Rev Dr Keith Beech-GrunebergDirector of local ministry trainingDiocese of Oxford

I’VE just been watching Songs of Praise. This included a visit to the ‘Jungle’, the camp near Calais which is a temporary home to several thousand migrants hoping to find a way to get into England.

The presenter met two of the people living there (both Christians, though most in the camp are Muslims), visited the makeshift church they have built, and spoke to some Christian volunteers helping those in the camp.

The question of what should be done about the migrants trying to come to Britain, and the many others seeking to make their way to southern Europe, is obviously a controversial one. The programme didn’t shy away from this.

It asked one of the Christians in the camp whether he thought it was okay to try to cross the Channel illegally. It asked the volunteers whether they should really be helping these people. But it also presented these migrants as faithful Christians, the brothers and sisters in Christ of Christians in the UK, and gave them the opportunity to tell their stories of the persecution from which they are fleeing in their own country.

These stories are often plausible, but can’t be verified. What is clear is that these people know that they are risking their lives in their journey, so they are only doing it because they are desperate. Even those who wouldn’t technically qualify for asylum are fleeing circumstances we would find intolerable.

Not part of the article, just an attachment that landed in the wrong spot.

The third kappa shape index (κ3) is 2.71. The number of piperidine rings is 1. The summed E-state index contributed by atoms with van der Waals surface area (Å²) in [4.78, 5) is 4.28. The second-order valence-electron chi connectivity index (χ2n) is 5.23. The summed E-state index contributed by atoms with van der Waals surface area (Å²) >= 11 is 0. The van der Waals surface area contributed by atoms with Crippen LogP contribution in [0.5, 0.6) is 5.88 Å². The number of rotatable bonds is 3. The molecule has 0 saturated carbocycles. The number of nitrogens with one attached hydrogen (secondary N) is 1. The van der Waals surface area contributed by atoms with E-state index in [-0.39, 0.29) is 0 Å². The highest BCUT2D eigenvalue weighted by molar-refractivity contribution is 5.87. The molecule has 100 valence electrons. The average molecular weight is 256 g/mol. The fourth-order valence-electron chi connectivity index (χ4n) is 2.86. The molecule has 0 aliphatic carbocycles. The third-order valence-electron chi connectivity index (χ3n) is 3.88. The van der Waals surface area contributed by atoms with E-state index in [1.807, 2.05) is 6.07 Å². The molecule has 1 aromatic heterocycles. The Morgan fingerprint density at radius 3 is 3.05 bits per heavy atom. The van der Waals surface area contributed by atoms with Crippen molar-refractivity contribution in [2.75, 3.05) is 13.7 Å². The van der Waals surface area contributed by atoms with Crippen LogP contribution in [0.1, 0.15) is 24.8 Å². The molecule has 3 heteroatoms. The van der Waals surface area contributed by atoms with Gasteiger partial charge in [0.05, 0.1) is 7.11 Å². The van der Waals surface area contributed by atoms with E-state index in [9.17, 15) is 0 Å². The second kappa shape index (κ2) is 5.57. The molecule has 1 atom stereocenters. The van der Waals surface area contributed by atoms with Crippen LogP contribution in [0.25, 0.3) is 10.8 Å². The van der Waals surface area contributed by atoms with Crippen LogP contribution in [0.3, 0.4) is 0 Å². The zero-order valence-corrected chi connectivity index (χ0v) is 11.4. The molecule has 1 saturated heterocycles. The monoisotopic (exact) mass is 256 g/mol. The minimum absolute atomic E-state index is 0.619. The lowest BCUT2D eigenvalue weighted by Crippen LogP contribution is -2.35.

There’s a great deal in the Bible about caring for the vulnerable. The Old Testament tells the story of the people of Israel, on account of famine, going to Egypt as economic migrants. They settled in Egypt (with permission) but some years later became the victims of oppression, so had to flee their homes. So in the law God gave them, they were told: “You shall love the alien as yourself, for you were aliens in the land of Egypt.”

In this law we have the foundation of Jesus’ command that we should love our neighbours as ourselves. Jesus included within ‘neighbour’ anyone we have anything to do with. He told the parable of the Good Samaritan to make the point that our neighbours may be different from us, since the only qualification required to be a neighbour is common humanity.

In the modern globalised world where news can travel almost instantly, I think it’s very difficult to say that anyone isn’t our neighbour. Matthew’s gospel also tells the story of Mary and Joseph taking Jesus as a young child to Egypt to escape from King Herod, making Jesus himself a refugee fleeing from persecution.

I don’t think it’s easy to know what to do about the migrants. I’m not suggesting we should adopt a policy of letting anyone in to the country who can get here. But I do think the question we should be asking is at least as much how can we help those in need, as how can we keep them away. How would we want to be treated if we faced what these people do?